and registration, title would pass to the purchaser even if the sale price or
part thereof is not paid.
In the event of non-payment of price (or balance price as the case may be)
thereafter, the remedy of the vendor is only to sue for the balance price. He
cannot avoid the sale. He is, however, entitled to a charge upon the property
for the unpaid part of the sale price where the ownership of the property has
passed to the buyer before payment of the entire price, under Section
55(4)(b) of the Act.
Normally, ownership and title to the property will pass to the purchaser on
registration of the sale deed with effect from the date of execution of the sale
deed. But this is not an invariable rule, as the true test of passing of
property is the intention of parties. Though registration is prima facie proof
of an intention to transfer the property, it is not proof of operative transfer
if payment of consideration (price) is a condition precedent for passing of the
The answer to the question whether the parties intended that transfer of the
ownership should be merely by execution and registration of the deed or whether
they intended the transfer of the property to take place, only after receipt of
the entire consideration, would depend on the intention of the parties. Such
intention is primarily to be gathered and determined from the recitals of the
sale deed. When the recitals are insufficient or' ambiguous the surrounding
circumstances and conduct of parties can be looked into for ascertaining the
intention, subject to the limitations placed by section 92 of Evidence Act 1872.
There is yet another circumstance to show that title was intended to pass only
after payment of full price. Though the sale deed recites that the purchaser is
entitled to hold, possess and enjoy the scheduled properties from the date of
sale, neither the possession of the properties nor the title deeds were
delivered to the purchaser either on the date of sale or thereafter.
It is admitted that possession of the suit properties purported to have been
sold under the sale deed was never delivered to the appellant and continued to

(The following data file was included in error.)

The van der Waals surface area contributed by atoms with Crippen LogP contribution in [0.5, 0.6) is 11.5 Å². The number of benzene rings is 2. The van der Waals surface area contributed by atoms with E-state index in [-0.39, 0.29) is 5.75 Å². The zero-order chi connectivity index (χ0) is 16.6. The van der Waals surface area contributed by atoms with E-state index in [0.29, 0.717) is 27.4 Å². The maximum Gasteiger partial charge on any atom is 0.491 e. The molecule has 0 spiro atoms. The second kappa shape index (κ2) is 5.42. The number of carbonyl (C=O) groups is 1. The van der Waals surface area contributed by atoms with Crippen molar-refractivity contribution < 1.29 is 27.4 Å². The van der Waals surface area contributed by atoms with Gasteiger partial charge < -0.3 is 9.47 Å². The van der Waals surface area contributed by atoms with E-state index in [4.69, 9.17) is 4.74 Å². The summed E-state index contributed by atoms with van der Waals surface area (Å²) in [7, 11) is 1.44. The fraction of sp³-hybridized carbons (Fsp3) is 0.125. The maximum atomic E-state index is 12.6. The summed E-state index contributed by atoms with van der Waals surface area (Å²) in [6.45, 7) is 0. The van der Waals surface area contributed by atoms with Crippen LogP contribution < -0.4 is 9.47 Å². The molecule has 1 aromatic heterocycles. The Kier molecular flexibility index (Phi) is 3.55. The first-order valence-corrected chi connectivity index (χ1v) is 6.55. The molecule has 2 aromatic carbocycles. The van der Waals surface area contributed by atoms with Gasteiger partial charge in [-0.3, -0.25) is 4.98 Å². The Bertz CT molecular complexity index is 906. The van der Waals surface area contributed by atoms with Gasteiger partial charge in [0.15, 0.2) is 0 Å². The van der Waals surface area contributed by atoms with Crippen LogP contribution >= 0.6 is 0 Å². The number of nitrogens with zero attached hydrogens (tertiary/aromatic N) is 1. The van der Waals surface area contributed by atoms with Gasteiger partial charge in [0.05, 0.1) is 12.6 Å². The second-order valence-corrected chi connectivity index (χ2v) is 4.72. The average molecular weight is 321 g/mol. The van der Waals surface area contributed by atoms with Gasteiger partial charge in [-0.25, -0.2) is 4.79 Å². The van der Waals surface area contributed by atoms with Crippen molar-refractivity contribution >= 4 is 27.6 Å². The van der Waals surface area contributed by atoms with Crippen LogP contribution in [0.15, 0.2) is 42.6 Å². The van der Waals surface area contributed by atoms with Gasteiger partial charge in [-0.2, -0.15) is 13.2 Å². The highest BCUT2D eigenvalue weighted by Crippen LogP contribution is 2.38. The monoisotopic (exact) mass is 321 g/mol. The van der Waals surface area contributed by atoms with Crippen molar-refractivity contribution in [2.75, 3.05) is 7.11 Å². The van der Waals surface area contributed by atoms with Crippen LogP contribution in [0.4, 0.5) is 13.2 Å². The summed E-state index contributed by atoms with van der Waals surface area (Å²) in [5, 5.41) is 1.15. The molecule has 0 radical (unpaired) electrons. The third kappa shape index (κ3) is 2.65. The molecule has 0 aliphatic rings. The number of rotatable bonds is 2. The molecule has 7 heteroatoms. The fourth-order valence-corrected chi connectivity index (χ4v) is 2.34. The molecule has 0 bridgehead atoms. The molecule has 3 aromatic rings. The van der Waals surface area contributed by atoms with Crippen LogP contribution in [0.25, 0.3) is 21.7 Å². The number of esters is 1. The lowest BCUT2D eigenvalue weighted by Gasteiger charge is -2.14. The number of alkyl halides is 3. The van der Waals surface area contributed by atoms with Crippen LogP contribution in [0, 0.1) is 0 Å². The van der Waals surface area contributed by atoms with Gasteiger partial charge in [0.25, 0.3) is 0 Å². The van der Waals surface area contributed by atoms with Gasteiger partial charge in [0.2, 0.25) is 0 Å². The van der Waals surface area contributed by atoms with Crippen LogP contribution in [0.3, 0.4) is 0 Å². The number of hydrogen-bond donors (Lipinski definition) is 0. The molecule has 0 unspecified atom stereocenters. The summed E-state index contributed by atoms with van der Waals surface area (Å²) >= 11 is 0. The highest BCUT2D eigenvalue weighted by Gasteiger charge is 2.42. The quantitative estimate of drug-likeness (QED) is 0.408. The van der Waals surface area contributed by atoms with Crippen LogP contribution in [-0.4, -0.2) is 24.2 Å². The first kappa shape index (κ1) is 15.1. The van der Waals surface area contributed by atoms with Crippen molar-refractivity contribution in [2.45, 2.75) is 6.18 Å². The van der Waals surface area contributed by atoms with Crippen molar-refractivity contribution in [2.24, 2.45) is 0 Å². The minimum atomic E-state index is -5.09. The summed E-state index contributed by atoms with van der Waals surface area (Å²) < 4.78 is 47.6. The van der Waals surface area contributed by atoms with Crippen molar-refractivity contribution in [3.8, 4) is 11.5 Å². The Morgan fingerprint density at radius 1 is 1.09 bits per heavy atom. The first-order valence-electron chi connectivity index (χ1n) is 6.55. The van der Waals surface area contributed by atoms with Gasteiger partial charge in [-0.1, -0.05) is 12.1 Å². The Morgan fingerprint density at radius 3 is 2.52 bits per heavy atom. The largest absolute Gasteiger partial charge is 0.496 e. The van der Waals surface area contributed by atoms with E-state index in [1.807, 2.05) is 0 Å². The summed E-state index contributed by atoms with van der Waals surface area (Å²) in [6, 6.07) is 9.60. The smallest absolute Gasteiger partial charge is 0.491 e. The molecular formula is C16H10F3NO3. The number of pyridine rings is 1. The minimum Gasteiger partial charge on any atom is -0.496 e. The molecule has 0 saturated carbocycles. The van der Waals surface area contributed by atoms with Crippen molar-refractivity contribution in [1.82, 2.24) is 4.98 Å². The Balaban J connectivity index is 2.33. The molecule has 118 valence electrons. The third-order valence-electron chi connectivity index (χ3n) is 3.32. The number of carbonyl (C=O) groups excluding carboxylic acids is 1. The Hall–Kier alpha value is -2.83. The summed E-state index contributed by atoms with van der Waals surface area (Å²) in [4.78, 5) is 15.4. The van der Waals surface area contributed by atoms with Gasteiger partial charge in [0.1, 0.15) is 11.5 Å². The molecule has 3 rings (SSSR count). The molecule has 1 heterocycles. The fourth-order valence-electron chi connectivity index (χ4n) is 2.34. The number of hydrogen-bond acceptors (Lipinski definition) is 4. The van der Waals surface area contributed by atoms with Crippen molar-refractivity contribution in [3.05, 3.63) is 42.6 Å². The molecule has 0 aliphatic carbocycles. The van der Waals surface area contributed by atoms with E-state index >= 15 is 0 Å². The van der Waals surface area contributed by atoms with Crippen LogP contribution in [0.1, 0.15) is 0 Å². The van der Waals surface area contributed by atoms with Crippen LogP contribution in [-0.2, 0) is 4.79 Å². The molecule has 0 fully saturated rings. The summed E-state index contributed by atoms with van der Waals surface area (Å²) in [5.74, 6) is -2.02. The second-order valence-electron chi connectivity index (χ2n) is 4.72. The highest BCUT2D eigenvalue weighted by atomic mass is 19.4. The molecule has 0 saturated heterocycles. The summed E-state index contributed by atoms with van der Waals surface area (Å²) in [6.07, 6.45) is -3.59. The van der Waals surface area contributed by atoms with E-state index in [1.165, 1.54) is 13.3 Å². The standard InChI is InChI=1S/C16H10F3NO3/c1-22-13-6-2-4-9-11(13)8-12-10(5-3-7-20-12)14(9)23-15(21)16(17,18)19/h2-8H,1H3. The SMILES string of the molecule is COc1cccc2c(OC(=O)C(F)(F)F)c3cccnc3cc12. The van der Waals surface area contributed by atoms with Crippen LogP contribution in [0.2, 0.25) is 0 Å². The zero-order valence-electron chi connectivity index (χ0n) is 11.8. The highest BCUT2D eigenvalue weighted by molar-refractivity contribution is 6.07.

be with the respondents. In fact, the appellant, therefore, sought a decree for
possession of the suit properties from the respondents with mesne profits.
If really the intention of the parties was that the title to the properties
should pass to the appellant on execution of the deed and its registration, the
possession of the suit properties would have been delivered to the appellant.
Where the sale deed recites that on receipt of the total consideration by the
vendor, the property was conveyed and possession was delivered, the clear
intention is that title would pass and possession would be delivered only on
payment of the entire sale consideration. Therefore, where the sale deed recited
that on receipt of entire consideration, the vendor was conveying the property,
but the purchaser admits that he has not paid the entire consideration (or if
the vendor proves that the entire sale consideration was not paid to him, title
in the property would not pass to the purchaser.
It is trite to refer to the case of Baijnath Singh vs. Paltu and others
(1908) ILR 30, Allahabad Page 125, wherein the Allahabad High Court observed
that if the sale deed recites that the sale consideration was paid but it is
found by the court that no sale consideration passed, the non-payment of
purchase money does not prevent the passing of the ownership of purchased
property from the vendor to the purchaser and the purchaser, notwithstanding
such non-payment, can maintain a suit for possession of the property.
In another case Chandrashankar Manishankar vs. Abhla Mathur and others